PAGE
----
It’s late to be writing about this, particularly as the 25-year-old Walker will have three or four new albums primed and ready for – oh – next week I guess…but across the last year this has been one of my constant favourites.
I was sold on his debut, which I still listen to also – sometimes in tandem – but where that felt almost like some unearthed old gem, a rare record reissued for a new generation, Primrose Green is, one year on, the sound of a young, fresh artist carving his own path. Look, there’s still the Tim Buckley and Bert Jansch/Pentangle affectations and genuine affection and influence – and Walker’s idea of moving forward seems to be tapping into John Martyn and Veedon Fleece-era Van Morrison but also he has found his voice within that.
A devastatingly good player – it’s on pieces like Sweet Satisfaction where he couches a John Martyn-like tune in swirling psych-rock and jazz, as distortion and cymbals crash in around on the tune, his guitar the leading light always, tunnelling its way back out. And his voice – it soars even further here, already, just a year on from that audacious and mesmerising debut.
He’s playing at a level that feels far beyond almost anyone else while you’re listening to Primrose Green. It’s exciting, propulsive and gently virtuosic, by which I mean the depth of his talent is never alienating, merely a set of impressive skills and safe hands.
From the gentle Jansch-like opening title track through exploratory Pete Walker and John Fahey territory, Ryley Walker is ably assisted by his groove partners, Frank Rosaly (drums) and Anton Hatwitch (bass). They help him to take this music towards the Grateful Dead’s cosmic jamming, but never with that Phish twist of quirk for the sake of it. The music here feels fully formed and lovingly crafted and though you can hope to align it with so many folk-rock touchstones and textures Walker is out on his own. He’s a one-man-incredible-string-band, in that sense. A leader with none of the ego.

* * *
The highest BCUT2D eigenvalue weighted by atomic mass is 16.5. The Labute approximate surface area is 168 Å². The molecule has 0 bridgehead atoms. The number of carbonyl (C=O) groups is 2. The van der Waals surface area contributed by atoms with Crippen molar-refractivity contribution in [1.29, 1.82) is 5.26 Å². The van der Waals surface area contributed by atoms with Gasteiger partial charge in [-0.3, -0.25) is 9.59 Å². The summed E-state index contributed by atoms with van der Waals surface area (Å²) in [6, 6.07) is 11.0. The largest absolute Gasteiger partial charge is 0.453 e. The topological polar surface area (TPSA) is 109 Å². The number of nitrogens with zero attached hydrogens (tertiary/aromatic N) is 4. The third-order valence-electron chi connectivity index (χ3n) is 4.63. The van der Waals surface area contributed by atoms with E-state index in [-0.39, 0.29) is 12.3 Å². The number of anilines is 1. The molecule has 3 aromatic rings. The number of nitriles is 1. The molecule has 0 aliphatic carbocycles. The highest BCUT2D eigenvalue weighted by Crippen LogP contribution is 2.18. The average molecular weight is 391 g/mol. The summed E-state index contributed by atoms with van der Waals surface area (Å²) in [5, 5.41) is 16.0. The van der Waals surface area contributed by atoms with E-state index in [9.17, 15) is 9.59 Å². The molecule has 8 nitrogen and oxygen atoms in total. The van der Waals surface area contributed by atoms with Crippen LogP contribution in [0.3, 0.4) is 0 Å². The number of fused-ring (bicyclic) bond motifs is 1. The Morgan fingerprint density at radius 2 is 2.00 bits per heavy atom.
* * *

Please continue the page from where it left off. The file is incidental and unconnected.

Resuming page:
Griffiths Bucks Blues sounds like Mike Oldfield and John Fahey in a tangle, only Walker can make sense of it, shifting the folk intro to a raga-like intensity with shades of Davey Graham.
Same Minds subverts Martyn’s Solid Air, a proud nod of bass leading us into the tune, that same lick-and-curl of smoke as the guitar line lingers and wafts, circling in the space created inside the sizzle of the cymbal.
It’s intoxicating stuff. Hypnotic, trance-like, transcendent. Through it all there’s never the slightest touch of wilted Record Collection Pop, despite the references and comparisons this stands up on its own; is its own proud, majestic set of songs and sounds. While you’re listening to it, Primrose Green very nearly feels like the only thing that could matter in the world. It takes you away from anything else. Nestles you in, transports you.
He’s such a giant fucking talent. And this album is ridiculously good.